This leads to the second reason why so many local news organizations continue to drag their feet when it comes to effectively leveraging the power of blogging. Far too many publishers, reporters, editors, anchors and producers still see blogging as some sort of second-class, redheaded stepchild. Bloggers aren’t real journalists, so the argument goes, and they certainly don’t belong in the newsroom. But as real journalists and journalism professors continue to grapple with what exactly it is they do these days, bloggers are out there just doing it—without the angsty navel-gazing or handwringing. Bloggers certainly can be real journalists, albeit ones who fall into their own category within the profession. The sooner the powers that be accept this new reality, the sooner they can begin reaping the benefits.


And you wanted to know what the problem is with newspaper stocks? Here is some insight.
Pew study: Internet takes over papers as news source

Here I am using my two unread newspapers as a thick place mat for my Christmas Eve Chinese lunch, and what should cross my desk: a new Pew study showing that the Internet has surpassed newspapers as Americans' main source for national and international news. How appropriate. (Albeit a little sad for this ol' school journalist who still romanticizes about the days when you could truly stop the presses.)

Some 40 percent of those surveyed by Pew Research for the People & the Press say they get most of their international and national news from the Internet, up from just 24 percent in September 2007. Internet coverage of the presidential campaign--much of it buoyed by social networks--was likely to credit for that recent growth.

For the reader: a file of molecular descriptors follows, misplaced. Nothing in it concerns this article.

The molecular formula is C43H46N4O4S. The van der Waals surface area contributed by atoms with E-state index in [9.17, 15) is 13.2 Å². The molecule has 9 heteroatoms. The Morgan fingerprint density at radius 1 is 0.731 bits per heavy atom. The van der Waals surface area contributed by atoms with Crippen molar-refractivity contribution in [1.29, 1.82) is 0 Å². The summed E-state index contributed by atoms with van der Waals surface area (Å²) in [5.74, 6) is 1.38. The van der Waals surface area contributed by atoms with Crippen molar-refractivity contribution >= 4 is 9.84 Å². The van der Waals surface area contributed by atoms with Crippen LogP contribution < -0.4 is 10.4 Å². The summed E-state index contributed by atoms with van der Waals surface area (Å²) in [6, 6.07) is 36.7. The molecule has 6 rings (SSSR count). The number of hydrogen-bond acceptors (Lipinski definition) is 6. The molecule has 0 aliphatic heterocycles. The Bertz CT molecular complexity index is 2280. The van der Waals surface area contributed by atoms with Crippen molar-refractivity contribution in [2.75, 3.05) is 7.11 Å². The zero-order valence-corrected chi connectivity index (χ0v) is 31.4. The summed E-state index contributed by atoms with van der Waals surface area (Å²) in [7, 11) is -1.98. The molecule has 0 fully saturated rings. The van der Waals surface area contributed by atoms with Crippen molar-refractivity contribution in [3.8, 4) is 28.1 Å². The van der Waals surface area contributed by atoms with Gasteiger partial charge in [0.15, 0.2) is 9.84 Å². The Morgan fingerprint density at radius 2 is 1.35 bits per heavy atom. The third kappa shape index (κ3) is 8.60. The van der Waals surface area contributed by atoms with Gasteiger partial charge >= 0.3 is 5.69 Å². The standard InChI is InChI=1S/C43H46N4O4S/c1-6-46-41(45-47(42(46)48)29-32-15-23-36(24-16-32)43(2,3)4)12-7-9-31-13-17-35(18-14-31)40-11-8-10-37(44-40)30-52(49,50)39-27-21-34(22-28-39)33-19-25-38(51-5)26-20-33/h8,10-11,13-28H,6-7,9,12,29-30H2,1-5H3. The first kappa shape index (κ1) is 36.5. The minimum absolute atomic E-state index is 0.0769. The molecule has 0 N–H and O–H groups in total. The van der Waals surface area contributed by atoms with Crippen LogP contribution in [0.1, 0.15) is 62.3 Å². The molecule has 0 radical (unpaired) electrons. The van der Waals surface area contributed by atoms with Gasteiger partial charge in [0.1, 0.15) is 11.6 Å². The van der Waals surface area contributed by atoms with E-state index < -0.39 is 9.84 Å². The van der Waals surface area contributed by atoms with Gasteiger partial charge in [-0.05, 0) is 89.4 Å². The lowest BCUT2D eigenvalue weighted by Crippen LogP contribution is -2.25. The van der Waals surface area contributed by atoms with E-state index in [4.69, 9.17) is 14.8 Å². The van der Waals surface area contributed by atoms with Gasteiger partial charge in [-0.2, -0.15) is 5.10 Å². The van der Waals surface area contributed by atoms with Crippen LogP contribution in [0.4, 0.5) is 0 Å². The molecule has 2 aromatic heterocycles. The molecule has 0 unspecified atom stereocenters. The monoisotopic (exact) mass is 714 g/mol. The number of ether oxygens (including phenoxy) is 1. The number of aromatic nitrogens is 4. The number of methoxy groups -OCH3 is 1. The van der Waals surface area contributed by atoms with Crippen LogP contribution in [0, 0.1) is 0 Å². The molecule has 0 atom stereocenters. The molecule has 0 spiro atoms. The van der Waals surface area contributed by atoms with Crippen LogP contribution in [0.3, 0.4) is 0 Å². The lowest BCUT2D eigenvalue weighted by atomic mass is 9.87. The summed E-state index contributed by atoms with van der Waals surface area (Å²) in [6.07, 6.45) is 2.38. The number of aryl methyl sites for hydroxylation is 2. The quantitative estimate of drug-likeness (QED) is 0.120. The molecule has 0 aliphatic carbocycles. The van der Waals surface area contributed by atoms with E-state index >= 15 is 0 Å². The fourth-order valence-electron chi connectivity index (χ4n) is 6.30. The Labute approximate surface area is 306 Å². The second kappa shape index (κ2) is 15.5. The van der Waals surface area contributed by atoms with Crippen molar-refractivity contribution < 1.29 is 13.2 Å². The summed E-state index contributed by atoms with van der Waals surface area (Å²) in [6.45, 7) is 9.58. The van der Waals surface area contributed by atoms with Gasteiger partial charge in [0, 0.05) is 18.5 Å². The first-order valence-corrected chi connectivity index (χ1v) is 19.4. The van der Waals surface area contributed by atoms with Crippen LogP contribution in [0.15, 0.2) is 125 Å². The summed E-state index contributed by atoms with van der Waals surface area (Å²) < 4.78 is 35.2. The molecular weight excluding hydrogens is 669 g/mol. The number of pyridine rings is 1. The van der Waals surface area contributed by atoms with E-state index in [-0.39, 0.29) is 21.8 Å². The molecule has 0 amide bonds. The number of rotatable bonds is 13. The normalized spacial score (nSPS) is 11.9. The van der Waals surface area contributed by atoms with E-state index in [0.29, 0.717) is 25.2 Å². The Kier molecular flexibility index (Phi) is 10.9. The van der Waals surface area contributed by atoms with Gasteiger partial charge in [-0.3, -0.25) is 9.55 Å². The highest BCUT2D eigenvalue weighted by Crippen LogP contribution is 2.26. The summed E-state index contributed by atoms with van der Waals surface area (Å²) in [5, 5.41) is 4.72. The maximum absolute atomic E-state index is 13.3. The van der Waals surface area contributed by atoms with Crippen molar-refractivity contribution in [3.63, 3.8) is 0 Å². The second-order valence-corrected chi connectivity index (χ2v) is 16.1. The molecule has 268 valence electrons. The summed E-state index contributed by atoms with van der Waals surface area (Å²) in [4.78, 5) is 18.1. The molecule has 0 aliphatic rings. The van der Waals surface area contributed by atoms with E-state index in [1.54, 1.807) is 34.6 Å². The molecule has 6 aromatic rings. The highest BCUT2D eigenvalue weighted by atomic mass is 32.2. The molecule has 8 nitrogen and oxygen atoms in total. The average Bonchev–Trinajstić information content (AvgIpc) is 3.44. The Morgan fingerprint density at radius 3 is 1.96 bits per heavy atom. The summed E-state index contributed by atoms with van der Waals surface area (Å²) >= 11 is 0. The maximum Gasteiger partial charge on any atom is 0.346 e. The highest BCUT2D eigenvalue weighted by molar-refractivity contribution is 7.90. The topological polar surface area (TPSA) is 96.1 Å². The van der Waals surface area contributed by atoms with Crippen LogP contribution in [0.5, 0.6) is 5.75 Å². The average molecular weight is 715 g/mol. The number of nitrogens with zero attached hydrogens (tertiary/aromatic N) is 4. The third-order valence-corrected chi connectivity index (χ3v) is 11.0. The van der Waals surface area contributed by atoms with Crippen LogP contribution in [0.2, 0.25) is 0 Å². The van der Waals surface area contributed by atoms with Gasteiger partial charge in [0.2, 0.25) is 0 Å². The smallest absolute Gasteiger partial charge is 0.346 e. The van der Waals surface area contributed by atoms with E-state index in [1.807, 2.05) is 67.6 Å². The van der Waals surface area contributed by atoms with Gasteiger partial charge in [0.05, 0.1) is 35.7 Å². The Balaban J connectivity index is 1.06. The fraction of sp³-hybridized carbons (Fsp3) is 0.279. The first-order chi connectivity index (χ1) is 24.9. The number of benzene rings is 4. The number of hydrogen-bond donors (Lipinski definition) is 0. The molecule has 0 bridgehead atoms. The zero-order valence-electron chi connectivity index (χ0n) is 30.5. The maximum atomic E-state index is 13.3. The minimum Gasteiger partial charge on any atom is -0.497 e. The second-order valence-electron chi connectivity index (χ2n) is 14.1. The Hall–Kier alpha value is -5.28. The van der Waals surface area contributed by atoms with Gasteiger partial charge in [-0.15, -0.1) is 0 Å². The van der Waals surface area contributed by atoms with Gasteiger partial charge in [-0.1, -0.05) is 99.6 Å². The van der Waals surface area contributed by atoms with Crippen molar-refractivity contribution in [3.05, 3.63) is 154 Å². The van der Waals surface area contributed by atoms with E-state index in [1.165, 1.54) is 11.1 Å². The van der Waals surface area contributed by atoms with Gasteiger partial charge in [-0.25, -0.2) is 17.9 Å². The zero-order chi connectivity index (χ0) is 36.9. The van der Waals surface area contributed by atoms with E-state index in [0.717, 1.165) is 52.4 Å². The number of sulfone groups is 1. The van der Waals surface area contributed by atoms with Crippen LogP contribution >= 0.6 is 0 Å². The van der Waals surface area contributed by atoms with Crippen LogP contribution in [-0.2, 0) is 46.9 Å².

Jeff Pelline

This blog should be renamed www.graspingatstraws.com. What's the business model for bloggers to sustain themselves for the next 150 years like newspapers have? Fun entertainment, though. Still, it would seem better to just hang out with yoru friends and love ones, rather than post "the demise of newspapers." Weird, kind of. Anyway, Merry Christmas to all!


Hi George,

Stumbled across your blog while trying to fill in Ballotpedia's section of articles about Nevada County ballot measures:


Question for you or your readers...can anyone discover what Nevada County Measure W was? The county website has election results for Measure W:


but try though I might, I can't find anything on the county website that says what Measure W is.

George Rebane

Hi January - Measure W was a Nevada City (as opposed to County) proposal to make the City Clerk an appointed position. It failed. Here is the Union's report on the matter - http://www.theunion.com/article/20081106/NEWS/811052052&parentprofile=search